Kicking off our roundtable discussion about Steven Spielberg's film
Lincoln is the first major biopic in more than 70 years of the man many consider our greatest president. The result has been a fascinating back and forth among scholars and writers about what the film does and doesn't do, who it portrays and who it doesn't. Last week I spent some time (off-line) with New York Times film critic A.O. Scott debating the film's meaning and impact. We've decided to bring that discussion online and add in some other voices, including historian Kate Masur, who has examined how Lincoln deals with the role of African-American activism at the end of the Civil War.
We pick up the conversation with the following note addressed to Scott and Masur, taking up our conversation from last week. The major theme under debate is simple: Why haven't more liberals defended Lincoln?
Tony and Kate,
Thanks for agreeing to join in this conversation. I want to start with something Tony raised in a previous conversation—the lack of a forthright liberal defense of Lincoln, even though the movie is about the expansion of civil rights to African-Americans, an issue which sits firmly in the bailiwick of liberals. It's true that you don't have many conservatives arguing that black people should have remained slaves. But to the extent that there is any modern tradition of soft-pedaling slavery, it exist almost wholly among conservatives. And it does still exist, by the way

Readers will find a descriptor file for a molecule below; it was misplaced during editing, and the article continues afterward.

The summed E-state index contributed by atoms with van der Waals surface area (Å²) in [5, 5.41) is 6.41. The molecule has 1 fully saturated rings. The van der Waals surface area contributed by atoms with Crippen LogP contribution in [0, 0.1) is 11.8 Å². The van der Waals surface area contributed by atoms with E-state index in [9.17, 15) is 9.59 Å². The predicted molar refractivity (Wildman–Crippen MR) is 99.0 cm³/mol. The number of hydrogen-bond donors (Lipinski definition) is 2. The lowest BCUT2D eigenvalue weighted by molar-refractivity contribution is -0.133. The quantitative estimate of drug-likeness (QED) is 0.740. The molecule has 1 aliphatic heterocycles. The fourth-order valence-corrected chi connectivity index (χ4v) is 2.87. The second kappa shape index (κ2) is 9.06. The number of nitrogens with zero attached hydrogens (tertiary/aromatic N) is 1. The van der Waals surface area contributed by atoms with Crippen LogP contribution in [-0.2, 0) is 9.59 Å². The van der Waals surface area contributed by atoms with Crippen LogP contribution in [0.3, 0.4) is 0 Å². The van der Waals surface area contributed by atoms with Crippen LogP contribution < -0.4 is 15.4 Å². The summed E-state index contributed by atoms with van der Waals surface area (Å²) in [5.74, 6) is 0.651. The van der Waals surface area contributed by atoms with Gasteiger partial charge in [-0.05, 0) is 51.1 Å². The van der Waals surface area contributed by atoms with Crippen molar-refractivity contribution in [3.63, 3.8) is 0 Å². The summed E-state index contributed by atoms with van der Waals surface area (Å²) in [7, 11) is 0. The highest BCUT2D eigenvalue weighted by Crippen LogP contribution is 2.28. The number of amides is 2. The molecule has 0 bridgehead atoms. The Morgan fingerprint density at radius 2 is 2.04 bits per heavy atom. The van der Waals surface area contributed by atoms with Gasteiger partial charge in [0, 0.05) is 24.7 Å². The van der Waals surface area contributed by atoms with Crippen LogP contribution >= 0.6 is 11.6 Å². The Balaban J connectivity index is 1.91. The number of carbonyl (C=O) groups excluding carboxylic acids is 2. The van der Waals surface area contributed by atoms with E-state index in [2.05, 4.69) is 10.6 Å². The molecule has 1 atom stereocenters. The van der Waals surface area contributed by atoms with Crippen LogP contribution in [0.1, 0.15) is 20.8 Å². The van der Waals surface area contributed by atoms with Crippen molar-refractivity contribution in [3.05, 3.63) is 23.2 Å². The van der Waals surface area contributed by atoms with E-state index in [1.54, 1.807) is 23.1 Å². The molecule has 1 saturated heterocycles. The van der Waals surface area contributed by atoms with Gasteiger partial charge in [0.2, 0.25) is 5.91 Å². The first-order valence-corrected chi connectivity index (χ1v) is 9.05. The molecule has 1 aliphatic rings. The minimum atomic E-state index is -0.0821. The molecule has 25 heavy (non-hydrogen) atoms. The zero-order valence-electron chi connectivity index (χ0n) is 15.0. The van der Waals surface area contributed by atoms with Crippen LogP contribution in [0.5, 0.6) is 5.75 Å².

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I actually think this is the root of the problem. The conservative movement in America has always enjoyed a proximity to white supremacy, which many of its more respectable figures must find uncomfortable. But it's not like you can simply write this relation off to fringe groups, or some unreformed anti-intellectual mass. I've always found it rather amazing to hear respectable conservatives pining for the days of William F. Buckley, whom they see as the epitome of the sober conservative intellectual. This is hard for me to take. This is the same Buckley who backed segregation, backed Apartheid, and greeted the Civil Rights Movement by saying, "The great majority of the Negroes of the South who do not vote do not care to vote and would not know for what to vote if they could."